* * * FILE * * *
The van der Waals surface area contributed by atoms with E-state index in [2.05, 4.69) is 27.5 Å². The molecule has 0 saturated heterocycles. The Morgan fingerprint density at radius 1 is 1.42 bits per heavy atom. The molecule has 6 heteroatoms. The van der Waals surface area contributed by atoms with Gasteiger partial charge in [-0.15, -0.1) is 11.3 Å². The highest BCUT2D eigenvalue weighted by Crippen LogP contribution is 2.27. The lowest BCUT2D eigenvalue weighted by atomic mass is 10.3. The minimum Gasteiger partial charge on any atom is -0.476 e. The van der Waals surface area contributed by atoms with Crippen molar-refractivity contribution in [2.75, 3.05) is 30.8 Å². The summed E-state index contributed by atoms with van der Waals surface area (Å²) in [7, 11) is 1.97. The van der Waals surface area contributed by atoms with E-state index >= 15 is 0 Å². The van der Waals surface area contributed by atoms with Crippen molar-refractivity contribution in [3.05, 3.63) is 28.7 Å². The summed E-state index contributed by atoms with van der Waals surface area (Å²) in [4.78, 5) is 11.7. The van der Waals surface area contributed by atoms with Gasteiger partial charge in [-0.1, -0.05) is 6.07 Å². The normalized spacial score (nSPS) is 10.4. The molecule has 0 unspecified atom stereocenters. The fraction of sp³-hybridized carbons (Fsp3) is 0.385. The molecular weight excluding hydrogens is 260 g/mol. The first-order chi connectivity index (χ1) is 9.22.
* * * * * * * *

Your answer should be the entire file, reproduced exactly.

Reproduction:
The van der Waals surface area contributed by atoms with E-state index in [2.05, 4.69) is 27.5 Å². The molecule has 0 saturated heterocycles. The Morgan fingerprint density at radius 1 is 1.42 bits per heavy atom. The molecule has 6 heteroatoms. The van der Waals surface area contributed by atoms with Gasteiger partial charge in [-0.15, -0.1) is 11.3 Å². The highest BCUT2D eigenvalue weighted by Crippen LogP contribution is 2.27. The lowest BCUT2D eigenvalue weighted by atomic mass is 10.3. The minimum Gasteiger partial charge on any atom is -0.476 e. The van der Waals surface area contributed by atoms with Crippen molar-refractivity contribution in [2.75, 3.05) is 30.8 Å². The summed E-state index contributed by atoms with van der Waals surface area (Å²) in [7, 11) is 1.97. The van der Waals surface area contributed by atoms with E-state index >= 15 is 0 Å². The van der Waals surface area contributed by atoms with Crippen molar-refractivity contribution in [3.05, 3.63) is 28.7 Å². The summed E-state index contributed by atoms with van der Waals surface area (Å²) in [4.78, 5) is 11.7. The van der Waals surface area contributed by atoms with Gasteiger partial charge in [-0.1, -0.05) is 6.07 Å². The normalized spacial score (nSPS) is 10.4. The molecule has 0 unspecified atom stereocenters. The fraction of sp³-hybridized carbons (Fsp3) is 0.385. The molecular weight excluding hydrogens is 260 g/mol. The first-order chi connectivity index (χ1) is 9.22.